Sunday, February 03, 2008

Yeah! and the punchline is...

White House press credentials

Gannon first attended a White House press conference on February 28, 2003, and there asked a question of then White House Press Secretary Ari Fleischer. At this time Gannon had never had an article published, and was not associated with any kind of news organization (Talon News had not been created yet[2]). However, Gannon states that he was editor of his high school student newspaper, as proof of having some journalistic experience. [8]

White House Press Secretary Scott McClellan later said that there was no breakdown in security and no one intervened on Guckert's behalf to ensure his access, despite the fact that Gannon had been able to get a press pass for the White House using an assumed name. Gannon's response was that the alias Jeff Gannon was a professional name used for convenience, saying that his "real last name is hard to spell and pronounce," and that the Secret Service was aware of his identity.[2]

Journalists have said that it can take weeks to get the kind of clearance Gannon received. The Augusta Free Press reported that its acquisition of a single one-day pass was a two-week process.[9][not in citation given] Furthermore, it was said that, highly unusually, Gannon was issued one-day press passes for nearly two years, avoiding the extensive background checks required for permanent passes, and sidestepping Gannon's inability to gain the necessary Congressional press pass. Gannon applied for a Congressional press pass in April 2004 but was denied one by The Standing Committee of Correspondents, a group of congressional reporters who oversee press credential distribution on Capitol Hill, on the grounds that Talon did not qualify as a legitimate and independent news service.[10] On his resume Gannon said he is a graduate of the Leadership Institute Broadcast School of Journalism, a two day seminar for "conservatives who want a career in journalism."[11]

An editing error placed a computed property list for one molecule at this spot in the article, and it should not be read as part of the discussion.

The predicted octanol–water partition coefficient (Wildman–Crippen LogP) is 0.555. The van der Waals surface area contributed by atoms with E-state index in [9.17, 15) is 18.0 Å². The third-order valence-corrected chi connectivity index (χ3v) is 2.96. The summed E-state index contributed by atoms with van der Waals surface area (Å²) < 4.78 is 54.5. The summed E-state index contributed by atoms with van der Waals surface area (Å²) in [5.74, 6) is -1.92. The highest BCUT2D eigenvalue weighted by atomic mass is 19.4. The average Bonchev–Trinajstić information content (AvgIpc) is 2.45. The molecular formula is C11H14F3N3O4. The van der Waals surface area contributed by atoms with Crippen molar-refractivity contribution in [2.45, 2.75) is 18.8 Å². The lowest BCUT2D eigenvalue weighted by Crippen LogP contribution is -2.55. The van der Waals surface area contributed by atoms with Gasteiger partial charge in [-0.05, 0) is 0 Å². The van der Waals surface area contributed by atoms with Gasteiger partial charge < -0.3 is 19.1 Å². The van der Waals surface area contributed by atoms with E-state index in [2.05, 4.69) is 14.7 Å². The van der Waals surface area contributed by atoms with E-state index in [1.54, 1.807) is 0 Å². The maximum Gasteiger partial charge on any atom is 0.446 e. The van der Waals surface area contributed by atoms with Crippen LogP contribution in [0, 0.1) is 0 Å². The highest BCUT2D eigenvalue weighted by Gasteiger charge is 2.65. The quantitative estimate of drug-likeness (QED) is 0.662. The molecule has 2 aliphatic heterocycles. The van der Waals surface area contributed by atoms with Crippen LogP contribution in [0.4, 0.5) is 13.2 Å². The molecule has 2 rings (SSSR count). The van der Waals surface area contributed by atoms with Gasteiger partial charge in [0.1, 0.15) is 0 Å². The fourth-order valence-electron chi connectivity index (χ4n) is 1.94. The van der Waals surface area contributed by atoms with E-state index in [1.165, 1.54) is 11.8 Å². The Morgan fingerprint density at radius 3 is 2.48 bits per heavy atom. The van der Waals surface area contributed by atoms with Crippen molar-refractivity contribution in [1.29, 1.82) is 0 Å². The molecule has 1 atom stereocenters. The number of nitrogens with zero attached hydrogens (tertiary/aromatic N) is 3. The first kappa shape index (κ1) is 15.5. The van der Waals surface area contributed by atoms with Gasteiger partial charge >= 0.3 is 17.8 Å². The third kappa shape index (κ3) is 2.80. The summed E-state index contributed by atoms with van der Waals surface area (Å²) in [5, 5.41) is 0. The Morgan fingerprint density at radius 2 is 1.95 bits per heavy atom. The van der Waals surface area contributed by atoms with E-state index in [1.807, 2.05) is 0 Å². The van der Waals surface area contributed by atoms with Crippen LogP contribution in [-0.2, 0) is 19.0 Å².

[edit] Talon News